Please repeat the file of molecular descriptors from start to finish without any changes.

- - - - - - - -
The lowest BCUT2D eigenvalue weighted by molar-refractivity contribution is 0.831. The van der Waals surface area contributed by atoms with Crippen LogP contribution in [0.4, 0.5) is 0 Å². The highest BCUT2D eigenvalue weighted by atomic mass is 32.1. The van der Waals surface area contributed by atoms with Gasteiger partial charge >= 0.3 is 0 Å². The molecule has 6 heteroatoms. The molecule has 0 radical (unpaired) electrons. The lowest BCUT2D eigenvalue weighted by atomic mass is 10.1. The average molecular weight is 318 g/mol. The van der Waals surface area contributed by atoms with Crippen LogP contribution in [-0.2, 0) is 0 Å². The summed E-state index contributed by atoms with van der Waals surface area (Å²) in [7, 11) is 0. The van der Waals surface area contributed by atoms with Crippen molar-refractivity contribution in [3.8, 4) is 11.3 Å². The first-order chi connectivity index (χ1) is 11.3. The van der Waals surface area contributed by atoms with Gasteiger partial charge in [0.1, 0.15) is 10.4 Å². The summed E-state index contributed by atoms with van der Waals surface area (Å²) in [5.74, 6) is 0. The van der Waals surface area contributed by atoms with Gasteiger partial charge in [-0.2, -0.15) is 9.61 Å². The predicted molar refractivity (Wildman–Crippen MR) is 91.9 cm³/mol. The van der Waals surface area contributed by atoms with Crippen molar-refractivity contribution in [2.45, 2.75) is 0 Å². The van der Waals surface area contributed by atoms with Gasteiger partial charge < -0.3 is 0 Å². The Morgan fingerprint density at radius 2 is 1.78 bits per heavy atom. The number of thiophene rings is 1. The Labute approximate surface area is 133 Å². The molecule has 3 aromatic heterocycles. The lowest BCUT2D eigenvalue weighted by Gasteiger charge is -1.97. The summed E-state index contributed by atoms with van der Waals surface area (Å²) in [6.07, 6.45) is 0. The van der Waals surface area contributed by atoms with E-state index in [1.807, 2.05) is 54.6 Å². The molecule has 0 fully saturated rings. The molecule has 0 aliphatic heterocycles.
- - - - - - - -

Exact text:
The lowest BCUT2D eigenvalue weighted by molar-refractivity contribution is 0.831. The van der Waals surface area contributed by atoms with Crippen LogP contribution in [0.4, 0.5) is 0 Å². The highest BCUT2D eigenvalue weighted by atomic mass is 32.1. The van der Waals surface area contributed by atoms with Gasteiger partial charge >= 0.3 is 0 Å². The molecule has 6 heteroatoms. The molecule has 0 radical (unpaired) electrons. The lowest BCUT2D eigenvalue weighted by atomic mass is 10.1. The average molecular weight is 318 g/mol. The van der Waals surface area contributed by atoms with Crippen LogP contribution in [-0.2, 0) is 0 Å². The summed E-state index contributed by atoms with van der Waals surface area (Å²) in [7, 11) is 0. The van der Waals surface area contributed by atoms with Crippen molar-refractivity contribution in [3.8, 4) is 11.3 Å². The first-order chi connectivity index (χ1) is 11.3. The van der Waals surface area contributed by atoms with Gasteiger partial charge in [0.1, 0.15) is 10.4 Å². The summed E-state index contributed by atoms with van der Waals surface area (Å²) in [5.74, 6) is 0. The van der Waals surface area contributed by atoms with Gasteiger partial charge in [-0.2, -0.15) is 9.61 Å². The predicted molar refractivity (Wildman–Crippen MR) is 91.9 cm³/mol. The van der Waals surface area contributed by atoms with Crippen molar-refractivity contribution in [2.45, 2.75) is 0 Å². The van der Waals surface area contributed by atoms with Gasteiger partial charge < -0.3 is 0 Å². The Morgan fingerprint density at radius 2 is 1.78 bits per heavy atom. The number of thiophene rings is 1. The Labute approximate surface area is 133 Å². The molecule has 3 aromatic heterocycles. The lowest BCUT2D eigenvalue weighted by Gasteiger charge is -1.97. The summed E-state index contributed by atoms with van der Waals surface area (Å²) in [6.07, 6.45) is 0. The van der Waals surface area contributed by atoms with E-state index in [1.807, 2.05) is 54.6 Å². The molecule has 0 fully saturated rings. The molecule has 0 aliphatic heterocycles.